Fishes largely depend on visual cues to collect information from their surroundings.
In many aquatic habitats, algal turbidity has become an imminent environmental concern. Algal
turbidity reduces visibility and may therefore interact with prey preference by altering prey
detection and foraging behaviour of predators. We investigated the effects of algal turbidity on
prey choice decisions of 3-spined sticklebacks Gasterosteus aculeatus in 2 experiments manipulating
turbidity levels (clear <1, 5, 10, 15 and 20 nephelometric turbidity units [NTU] in Expt 1;
clear <1 and 15 NTU in Expt 2) and the proportion of prey items—large (1.8−2.0 mm) and small
(0.8−1.0 mm) water fleas Daphnia magna. We found an overall negative effect of turbidity on prey
consumption by stickleback. Prey selectivity was most pronounced in clear and 5 NTU water,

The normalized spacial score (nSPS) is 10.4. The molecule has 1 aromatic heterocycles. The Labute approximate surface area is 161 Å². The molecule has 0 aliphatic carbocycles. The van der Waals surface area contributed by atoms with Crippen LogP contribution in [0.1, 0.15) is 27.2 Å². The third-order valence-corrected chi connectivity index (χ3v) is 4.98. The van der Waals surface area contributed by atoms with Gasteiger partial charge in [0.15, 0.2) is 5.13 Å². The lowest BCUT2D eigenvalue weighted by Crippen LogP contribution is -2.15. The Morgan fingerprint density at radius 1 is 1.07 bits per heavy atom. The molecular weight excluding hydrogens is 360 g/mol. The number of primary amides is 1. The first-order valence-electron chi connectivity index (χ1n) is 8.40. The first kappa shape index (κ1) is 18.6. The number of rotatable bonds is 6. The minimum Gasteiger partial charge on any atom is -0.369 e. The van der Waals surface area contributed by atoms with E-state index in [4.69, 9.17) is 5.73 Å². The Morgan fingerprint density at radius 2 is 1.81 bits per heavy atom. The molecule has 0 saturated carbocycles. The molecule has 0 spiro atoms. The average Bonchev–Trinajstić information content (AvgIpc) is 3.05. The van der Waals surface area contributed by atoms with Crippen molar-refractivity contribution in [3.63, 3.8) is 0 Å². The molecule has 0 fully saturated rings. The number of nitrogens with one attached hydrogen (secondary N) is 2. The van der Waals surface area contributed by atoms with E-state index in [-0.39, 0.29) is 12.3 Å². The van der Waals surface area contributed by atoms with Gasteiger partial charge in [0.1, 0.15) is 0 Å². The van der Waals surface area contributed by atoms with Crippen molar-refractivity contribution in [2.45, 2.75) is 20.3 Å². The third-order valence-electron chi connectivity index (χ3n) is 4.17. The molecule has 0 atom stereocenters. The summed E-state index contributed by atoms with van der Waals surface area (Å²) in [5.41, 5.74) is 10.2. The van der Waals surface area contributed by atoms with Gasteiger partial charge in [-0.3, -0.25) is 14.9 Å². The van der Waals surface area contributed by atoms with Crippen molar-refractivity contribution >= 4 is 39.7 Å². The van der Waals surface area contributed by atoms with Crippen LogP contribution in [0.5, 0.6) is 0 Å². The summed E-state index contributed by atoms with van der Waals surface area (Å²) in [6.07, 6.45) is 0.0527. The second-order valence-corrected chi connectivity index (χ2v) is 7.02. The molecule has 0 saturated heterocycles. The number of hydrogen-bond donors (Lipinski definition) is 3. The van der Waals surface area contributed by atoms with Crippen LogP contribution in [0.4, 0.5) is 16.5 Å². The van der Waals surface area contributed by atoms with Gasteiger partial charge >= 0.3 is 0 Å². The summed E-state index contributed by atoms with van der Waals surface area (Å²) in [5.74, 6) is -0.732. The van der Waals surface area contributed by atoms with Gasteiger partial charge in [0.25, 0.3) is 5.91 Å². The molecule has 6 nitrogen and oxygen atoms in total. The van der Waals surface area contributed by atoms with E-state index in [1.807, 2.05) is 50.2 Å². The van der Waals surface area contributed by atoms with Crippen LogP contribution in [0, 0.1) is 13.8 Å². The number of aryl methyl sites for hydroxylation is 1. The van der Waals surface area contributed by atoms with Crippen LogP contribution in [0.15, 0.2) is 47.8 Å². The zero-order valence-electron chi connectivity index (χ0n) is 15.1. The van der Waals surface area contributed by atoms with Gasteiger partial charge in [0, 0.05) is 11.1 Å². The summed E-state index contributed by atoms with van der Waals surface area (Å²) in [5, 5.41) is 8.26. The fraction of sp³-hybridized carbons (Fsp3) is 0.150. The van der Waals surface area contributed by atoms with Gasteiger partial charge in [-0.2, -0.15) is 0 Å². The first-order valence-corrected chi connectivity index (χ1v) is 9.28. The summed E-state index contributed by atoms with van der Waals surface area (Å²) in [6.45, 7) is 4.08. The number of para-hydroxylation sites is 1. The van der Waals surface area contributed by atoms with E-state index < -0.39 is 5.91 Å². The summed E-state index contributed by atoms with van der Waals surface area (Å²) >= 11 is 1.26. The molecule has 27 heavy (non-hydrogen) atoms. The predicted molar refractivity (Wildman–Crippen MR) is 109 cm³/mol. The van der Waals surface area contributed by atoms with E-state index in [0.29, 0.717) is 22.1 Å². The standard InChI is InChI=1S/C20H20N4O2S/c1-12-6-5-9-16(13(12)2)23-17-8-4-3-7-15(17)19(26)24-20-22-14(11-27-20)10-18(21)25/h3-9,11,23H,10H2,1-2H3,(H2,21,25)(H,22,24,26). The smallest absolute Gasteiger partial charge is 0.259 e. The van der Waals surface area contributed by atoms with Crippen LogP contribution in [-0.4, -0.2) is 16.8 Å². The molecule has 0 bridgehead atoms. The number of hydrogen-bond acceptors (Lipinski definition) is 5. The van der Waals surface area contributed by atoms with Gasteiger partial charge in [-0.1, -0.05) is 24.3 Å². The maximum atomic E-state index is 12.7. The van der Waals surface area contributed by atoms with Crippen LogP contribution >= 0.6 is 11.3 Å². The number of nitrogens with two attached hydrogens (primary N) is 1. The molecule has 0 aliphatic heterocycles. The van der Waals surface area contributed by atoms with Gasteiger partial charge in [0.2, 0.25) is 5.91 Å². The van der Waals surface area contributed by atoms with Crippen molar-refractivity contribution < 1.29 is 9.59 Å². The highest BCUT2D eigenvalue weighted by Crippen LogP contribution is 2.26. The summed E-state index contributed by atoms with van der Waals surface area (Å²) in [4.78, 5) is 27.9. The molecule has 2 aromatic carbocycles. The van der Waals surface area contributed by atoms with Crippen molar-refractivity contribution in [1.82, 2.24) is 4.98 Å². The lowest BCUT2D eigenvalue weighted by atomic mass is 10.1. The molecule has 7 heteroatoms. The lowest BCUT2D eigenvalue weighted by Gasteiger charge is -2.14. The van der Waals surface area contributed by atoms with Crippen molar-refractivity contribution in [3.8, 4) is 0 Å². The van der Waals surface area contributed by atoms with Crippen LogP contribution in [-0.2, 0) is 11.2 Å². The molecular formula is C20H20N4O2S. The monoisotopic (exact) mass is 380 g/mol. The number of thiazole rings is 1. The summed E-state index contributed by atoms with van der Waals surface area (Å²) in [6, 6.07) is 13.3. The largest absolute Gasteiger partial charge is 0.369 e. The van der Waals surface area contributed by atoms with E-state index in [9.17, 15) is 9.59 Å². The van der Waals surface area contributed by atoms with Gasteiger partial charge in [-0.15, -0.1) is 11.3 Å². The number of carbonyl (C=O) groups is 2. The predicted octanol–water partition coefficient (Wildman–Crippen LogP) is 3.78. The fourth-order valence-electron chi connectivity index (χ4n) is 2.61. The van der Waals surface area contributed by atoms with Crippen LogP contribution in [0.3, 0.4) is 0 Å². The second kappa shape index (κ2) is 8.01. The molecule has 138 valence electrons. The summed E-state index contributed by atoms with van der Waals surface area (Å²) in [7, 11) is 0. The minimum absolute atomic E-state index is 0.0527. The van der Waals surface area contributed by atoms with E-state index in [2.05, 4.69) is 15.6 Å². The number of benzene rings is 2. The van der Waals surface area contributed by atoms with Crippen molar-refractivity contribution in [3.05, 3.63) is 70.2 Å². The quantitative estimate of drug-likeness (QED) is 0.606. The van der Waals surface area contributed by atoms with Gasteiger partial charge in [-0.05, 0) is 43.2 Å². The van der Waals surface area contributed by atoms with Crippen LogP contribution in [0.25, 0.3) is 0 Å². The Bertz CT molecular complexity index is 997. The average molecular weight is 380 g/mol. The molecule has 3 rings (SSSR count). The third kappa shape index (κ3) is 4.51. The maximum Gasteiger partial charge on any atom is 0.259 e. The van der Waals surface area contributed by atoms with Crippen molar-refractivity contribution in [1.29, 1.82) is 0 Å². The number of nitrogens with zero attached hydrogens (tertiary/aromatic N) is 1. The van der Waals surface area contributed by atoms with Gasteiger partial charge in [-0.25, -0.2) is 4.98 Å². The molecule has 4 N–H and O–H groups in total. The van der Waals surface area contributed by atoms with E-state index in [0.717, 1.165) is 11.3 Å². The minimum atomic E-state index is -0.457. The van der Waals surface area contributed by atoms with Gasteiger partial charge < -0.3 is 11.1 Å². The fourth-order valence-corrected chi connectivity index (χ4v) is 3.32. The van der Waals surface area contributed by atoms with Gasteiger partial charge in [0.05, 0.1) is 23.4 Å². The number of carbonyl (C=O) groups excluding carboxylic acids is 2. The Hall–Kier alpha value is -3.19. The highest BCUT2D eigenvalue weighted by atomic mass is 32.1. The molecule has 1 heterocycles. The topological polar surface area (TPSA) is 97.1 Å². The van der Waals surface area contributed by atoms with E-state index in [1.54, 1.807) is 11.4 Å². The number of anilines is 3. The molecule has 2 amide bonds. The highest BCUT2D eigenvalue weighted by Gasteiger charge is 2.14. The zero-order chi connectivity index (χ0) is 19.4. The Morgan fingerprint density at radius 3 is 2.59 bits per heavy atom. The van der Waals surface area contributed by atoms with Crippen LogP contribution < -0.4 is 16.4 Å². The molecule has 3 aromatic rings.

whereas at higher turbidity levels, selectivity decreased. As the ratio of large to small prey
increased, the fish became less selective. In addition, we found an interaction effect between turbidity
and fish size on the total number of prey consumed. These results indicate that algal turbidity
affects the prey choice decisions of sticklebacks, probably because turbidity limits their visual
field. Consequently, as fish feed more randomly in turbid water, the structuring effect of fish
predators on zooplankton communities will be reduced in turbid environments.